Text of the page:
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Typical Issues on a Home Inspection

Posted by Jeff Knox on Thursday, September 24th, 2015 at 1:16pm.

usual issues on home inspection

More AWESOME articles! Click on the image below to read the article.

  • are foreclosures really a good deal
  • how to buy a home from start to finish
  • how to get your home ready to sell
  • how to win a bidding war
  • should i look at zestimates when buying a house
  • how does a realtor help me when i buy a house


Meet The Usual Suspects of a Home Inspection

Home inspections are both a necessary step to buying a home and are very in-depth.  If you are a first time buyer, I bet you have never looked at home with this kind of attention to detail.  Home inspection reports can be overwhelming.  They average somewhere between 25 to 30 pages.  However, know that your home inspection will cover almost every working system and structural component of the home you are purchasing.  While there are certainly major issues which arise on a home inspection report and should never be ignored, there are often little, pesky items which are noted on almost every inspection report I've ever seen.  

Major issues which should not be ignored!  Large problems with your plumbing, HVAC, roofing, foundation and electrical.  These can be what we call "deal breaker" items and they should always be remedied by a seller prior to a buyer closing on a home.  In no way am I advising you to skip or ignore major issues.  If a significant issue involving one of the aforementioned items is found on your inspection report, talk to your agent immediately about how to remedy the issue or cancel the contract.  Not all of the major issues should cause you to terminate a contract, but they should cause you some concern about repairing the issues prior to taking possession of a home.

A Little Background on Home Inspectors

OK, so let's get a few things out of the way first.  (1) Home inspectors will absolutely find things wrong with every home.  Why?  Because you're typically paying them about .10 per square foot for the inspection.  Meaning, if you are buying a 3,000 square foot home, you may expect to pay around $300 for your home inspection.  Some inspectors are higher in pricing and some are lower.  But, be careful when you hire a discount inspector.  The old adage of "you get what you pay for" absolutely applies to home inspections as well.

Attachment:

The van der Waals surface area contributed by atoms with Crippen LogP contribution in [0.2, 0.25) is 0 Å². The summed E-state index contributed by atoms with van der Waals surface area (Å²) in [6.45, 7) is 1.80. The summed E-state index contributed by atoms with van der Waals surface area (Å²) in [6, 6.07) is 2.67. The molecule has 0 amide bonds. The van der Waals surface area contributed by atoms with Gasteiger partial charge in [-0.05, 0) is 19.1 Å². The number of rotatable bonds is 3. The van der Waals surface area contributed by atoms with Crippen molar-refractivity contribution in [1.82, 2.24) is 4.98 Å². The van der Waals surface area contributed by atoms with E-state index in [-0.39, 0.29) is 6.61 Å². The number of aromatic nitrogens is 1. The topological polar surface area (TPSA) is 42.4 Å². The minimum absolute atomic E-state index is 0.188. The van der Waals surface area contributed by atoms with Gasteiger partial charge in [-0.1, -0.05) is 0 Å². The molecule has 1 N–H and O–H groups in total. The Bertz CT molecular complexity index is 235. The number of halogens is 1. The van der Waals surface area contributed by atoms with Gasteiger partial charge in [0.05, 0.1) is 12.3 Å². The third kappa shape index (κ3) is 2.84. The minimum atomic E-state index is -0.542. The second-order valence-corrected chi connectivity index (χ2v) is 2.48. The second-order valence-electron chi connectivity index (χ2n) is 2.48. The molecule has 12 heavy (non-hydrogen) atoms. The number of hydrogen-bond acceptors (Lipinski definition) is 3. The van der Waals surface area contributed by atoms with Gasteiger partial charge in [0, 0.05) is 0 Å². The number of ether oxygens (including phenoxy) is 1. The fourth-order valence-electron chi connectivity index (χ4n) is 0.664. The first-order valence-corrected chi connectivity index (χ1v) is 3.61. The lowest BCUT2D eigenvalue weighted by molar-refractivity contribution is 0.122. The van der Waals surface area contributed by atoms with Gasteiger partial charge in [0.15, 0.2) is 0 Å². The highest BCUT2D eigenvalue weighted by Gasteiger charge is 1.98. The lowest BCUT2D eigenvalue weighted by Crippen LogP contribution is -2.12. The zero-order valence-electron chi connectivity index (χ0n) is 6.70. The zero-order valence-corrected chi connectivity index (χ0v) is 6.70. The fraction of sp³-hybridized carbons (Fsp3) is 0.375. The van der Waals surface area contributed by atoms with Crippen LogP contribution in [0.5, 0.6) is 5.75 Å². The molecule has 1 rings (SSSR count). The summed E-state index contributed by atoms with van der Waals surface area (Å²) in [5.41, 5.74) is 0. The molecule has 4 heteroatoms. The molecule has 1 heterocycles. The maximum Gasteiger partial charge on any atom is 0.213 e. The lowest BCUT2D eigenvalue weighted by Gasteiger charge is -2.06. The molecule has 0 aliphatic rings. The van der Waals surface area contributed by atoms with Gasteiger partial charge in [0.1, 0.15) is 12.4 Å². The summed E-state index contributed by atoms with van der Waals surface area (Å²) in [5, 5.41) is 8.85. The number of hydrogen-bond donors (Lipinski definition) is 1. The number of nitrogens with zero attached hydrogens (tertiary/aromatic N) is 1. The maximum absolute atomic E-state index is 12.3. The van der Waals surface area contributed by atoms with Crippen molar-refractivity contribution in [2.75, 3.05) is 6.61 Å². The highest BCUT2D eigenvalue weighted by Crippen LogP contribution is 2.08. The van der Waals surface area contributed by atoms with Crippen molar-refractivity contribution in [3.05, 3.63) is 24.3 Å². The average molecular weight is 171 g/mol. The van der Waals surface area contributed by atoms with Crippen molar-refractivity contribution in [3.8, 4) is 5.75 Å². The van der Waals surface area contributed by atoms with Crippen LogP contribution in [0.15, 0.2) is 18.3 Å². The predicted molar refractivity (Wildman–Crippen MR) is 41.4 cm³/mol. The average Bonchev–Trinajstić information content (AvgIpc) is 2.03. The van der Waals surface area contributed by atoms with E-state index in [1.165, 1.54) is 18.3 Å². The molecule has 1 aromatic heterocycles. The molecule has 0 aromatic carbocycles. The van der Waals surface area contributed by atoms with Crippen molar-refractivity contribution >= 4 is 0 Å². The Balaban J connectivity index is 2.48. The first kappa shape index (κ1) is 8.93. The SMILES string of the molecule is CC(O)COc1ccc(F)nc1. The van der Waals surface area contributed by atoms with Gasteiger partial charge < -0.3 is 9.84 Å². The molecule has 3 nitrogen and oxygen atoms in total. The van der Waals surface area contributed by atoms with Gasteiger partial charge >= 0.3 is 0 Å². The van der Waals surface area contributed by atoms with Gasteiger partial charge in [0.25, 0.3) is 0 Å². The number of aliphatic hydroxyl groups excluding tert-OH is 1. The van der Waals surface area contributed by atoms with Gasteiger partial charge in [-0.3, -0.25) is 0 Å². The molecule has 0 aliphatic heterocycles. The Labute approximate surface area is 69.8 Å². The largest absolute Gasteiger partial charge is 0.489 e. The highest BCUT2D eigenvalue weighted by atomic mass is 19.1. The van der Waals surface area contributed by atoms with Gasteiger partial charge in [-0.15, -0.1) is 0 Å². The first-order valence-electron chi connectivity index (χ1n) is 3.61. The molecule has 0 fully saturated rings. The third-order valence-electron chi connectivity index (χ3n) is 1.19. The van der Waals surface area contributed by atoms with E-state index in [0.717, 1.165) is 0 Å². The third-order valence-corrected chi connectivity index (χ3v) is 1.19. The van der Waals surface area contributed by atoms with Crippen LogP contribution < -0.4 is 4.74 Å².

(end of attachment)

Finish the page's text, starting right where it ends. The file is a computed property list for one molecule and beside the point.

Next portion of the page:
So, in our example, a home inspector is charging you $300 to inspect your new home.  If an inspector spends 3 hours at the home and then tells you there is absolutely nothing wrong with the home, you aren't going to trust their professionalism or that he did a thorough job looking over your home.  Plus, every home has something wrong ranging from severe problems to pretty insignificant issues.  Even new construction homes have issues.  Advice - if you hire an inspector and he tells you nothing is wrong with the home, you may want to get a second opinion by another inspector.  In 10+ years of real estate, I've never seen a perfect home inspection.  Remember how I said they average 25 or so pages?  How can nothing be wrong in 25+ pages?

(2) Home inspectors also take on quite a large amount of liability when they inspect a home.  If a home inspector misses something significant like a water leak, you buy the home, the home floods due to the inspectors negligence of missing the major water leak, guess who is getting sued?  That's right, the inspector.  So, in an effort to cover their behinds, inspectors will (intelligently) note every issue they find on a home, whether it is major or very minor.  They will note everything from a loose toilet screw to a leaky faucet to a step missing on the front porch in order to minimize their own personal liability.  If they fail to note something as small as a broken step on the front porch and grandpa falls off the porch due to the faulty step, guess who gets sued?  That's right, the home inspector!

Now you will have a little background as to why your report will cover so many issues, problems, recommendations, tips and be longer than you ever expected a report to be about a home.  Honestly, it can be pretty interesting reading when it comes to learning about your new home, its structural components, working systems and how your home is basically put together.  I'd advise you to read it beginning to end when you get it.